Popular Woodworking 2005-06 № 148, страница 62
Terry Saunders, the chief plane designer at Lee Valley Tools, shows off the CAD drawings that led to the prototype low-angle jack plane he's holding.
Listening to Customers Is a Family Tradition
Somehow, Robin Lee violates the laws of time and space. Visit almost any woodworking discussion forum on the internet, and you're sure to run into him there. He monitors and chimes in almost daily on these forums - though he's never trying to directly sell product. Mostly he's reading about woodworkers' experiences, answering questions asked directly to him and occasionally tantalizing others on the forum with images of the tools that are coming from Veritas, the manufacturing arm of Lee Valley Tools.
Competing tool manufacturers are often bewildered by the energy Lee pours into this endeavor, but Lee sees it as the same thing he has done his entire life while growing up under the wing of Lee Valley Tools: He's listening and responding to the needs of customers.
Lee was 15 when his father, Leonard Lee, started Lee Valley Tools from his house in 1978. The company's first catalog was laid out on the family's kitchen table with the assistance of Garry Chinn, the founder of the Garrett Wade catalog (and the person who also gave Lie-Nielsen his first job in the tool industry).
"We do share roots," Lee says of Lie-Nielsen, Chinn and Lee Valley. Lee Valley's first taste of man-
ufacturing tools was actually the result of a partnership with Garrett Wade to produce a line of tools under the name "Paragon." That short-lived venture led Lee Valley to become a tool manufacturer, though planes were not at the top of the company's list then. "Stanley and Record were still pretty good at the time," Lee says.
From those humble beginnings at the Lee home, the company has grown to more than 900 employees that run the catalog operation and 11 retail stores in Canada. With more than 5,200 woodworking products in the catalog - 550 of which they make - Lee Valley is likely the largest hand tool catalog in the world.
Part of that success is the result
of offering good tools at a fair price. And part of that success is the result of the company's legendary customer service. Lee learned that lesson well as he worked fulltime hours after school and during summers for Lee Valley.
"I enjoyed every minute of what was virtually slave labor," Lee says with a laugh. "That's typical for a family business. But I really found that I enjoyed not only the tools, but the industry and the people we serve."
When he was home between sessions at the University of Waterloo (where he studied engineering, specializing in management sciences and ergonomics) he sifted through the comment cards and letters from customers. He estimates he has personally read tens of thousands of these.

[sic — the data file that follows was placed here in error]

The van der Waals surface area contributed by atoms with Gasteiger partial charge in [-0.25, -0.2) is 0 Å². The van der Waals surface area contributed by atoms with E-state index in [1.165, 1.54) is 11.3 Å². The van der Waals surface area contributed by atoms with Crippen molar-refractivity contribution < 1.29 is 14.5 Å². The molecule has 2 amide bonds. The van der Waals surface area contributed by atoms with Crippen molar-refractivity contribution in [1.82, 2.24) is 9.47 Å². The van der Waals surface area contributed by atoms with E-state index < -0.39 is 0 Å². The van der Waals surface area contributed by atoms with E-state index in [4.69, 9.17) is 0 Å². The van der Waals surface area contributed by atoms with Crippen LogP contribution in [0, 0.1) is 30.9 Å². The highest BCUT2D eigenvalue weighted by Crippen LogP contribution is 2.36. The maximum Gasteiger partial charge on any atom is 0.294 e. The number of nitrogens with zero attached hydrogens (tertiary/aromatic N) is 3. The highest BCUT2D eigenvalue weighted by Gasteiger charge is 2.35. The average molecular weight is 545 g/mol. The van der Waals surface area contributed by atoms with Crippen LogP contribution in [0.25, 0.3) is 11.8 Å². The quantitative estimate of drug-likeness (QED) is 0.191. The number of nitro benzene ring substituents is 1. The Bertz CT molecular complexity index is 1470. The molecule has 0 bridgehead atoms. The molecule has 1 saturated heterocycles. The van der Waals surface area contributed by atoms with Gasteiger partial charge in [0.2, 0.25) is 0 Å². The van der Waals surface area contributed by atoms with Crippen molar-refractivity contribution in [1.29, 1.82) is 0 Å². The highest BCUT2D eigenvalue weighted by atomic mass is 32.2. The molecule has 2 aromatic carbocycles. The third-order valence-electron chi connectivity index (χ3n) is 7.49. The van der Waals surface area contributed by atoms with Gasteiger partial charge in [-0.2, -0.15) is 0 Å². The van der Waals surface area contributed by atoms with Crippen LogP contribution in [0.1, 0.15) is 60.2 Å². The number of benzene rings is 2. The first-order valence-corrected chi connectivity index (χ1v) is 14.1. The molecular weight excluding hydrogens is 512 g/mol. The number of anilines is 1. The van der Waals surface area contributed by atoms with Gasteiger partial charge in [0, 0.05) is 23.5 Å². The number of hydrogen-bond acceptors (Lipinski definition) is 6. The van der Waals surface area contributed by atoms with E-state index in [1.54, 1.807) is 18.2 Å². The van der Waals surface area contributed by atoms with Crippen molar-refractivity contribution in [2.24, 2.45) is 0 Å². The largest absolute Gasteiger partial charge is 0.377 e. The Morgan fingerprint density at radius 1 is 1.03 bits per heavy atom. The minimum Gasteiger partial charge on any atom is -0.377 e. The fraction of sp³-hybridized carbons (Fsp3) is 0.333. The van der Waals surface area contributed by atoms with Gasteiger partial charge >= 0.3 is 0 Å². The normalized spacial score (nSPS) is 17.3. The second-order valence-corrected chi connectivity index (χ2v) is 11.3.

"My real education came from customers," he says. "The formal schooling will teach you how to think. In dealing with the customers, I learn something every day."
In fact, Lee points to customer comments as the starting point for designing a tool. About a third of the company's tools sprout from customers. "We read every comment card," he says. "We file them and keep them as a reference so we can go back and see trends."
Lee Valley employs 12 people in research and development (R&D), including five product designers. Tucked under the eaves of the company's headquarters in Ottawa, the designers work in sleek office cubicles with high-powered computers. But their shelves are packed with prototype, vintage and new tools.
Though Veritas planes have modern lines, it would be a mistake to say they are a rej ection of past forms. Many of the details and features on Veritas planes have appeared on tools, if however briefly, some time in the last 200 years. Yet some of the features on the tools are truly original - the company holds a number of patents on its line of hand tools.
Through a doorway from R&D is a large storage room with a woodworking bench where these ideas are put to the test.
Though Lee isn't part of the R&D department, he spends a fair amount of time guiding their efforts. Today the product designers and Lee are working with three tools: a concave-sole spokeshave, a low-angle jack plane and the company's spokeshave kit.
Lee takes a couple swipes on a board with the jack plane and offers some comments about the tool's balance. Then he shows off one of the features of the plane he's proud of. It's a small, adjustable stop in front of the blade that prevents the adjustable mouth from striking the iron and damaging it. It also allows you to rapidly clear the mouth of shavings should it clog. He demonstrates this feature by quickly clicking the mouth open and shut. If you want you can even slam the mouth open and shut without striking the iron.
The knob is simple and ingenious. Innovations like this get Lee very excited.
It's fair to say Lee's passion for product development comes natu-
One of the big challenges for Lie-Nielsen and Lee Valley is to produce handles that are comfortable but that can be made with a minimum of hand work. Here a Lie-Nielsen saw handle is machined to shape.
Popular Woodworking June 2005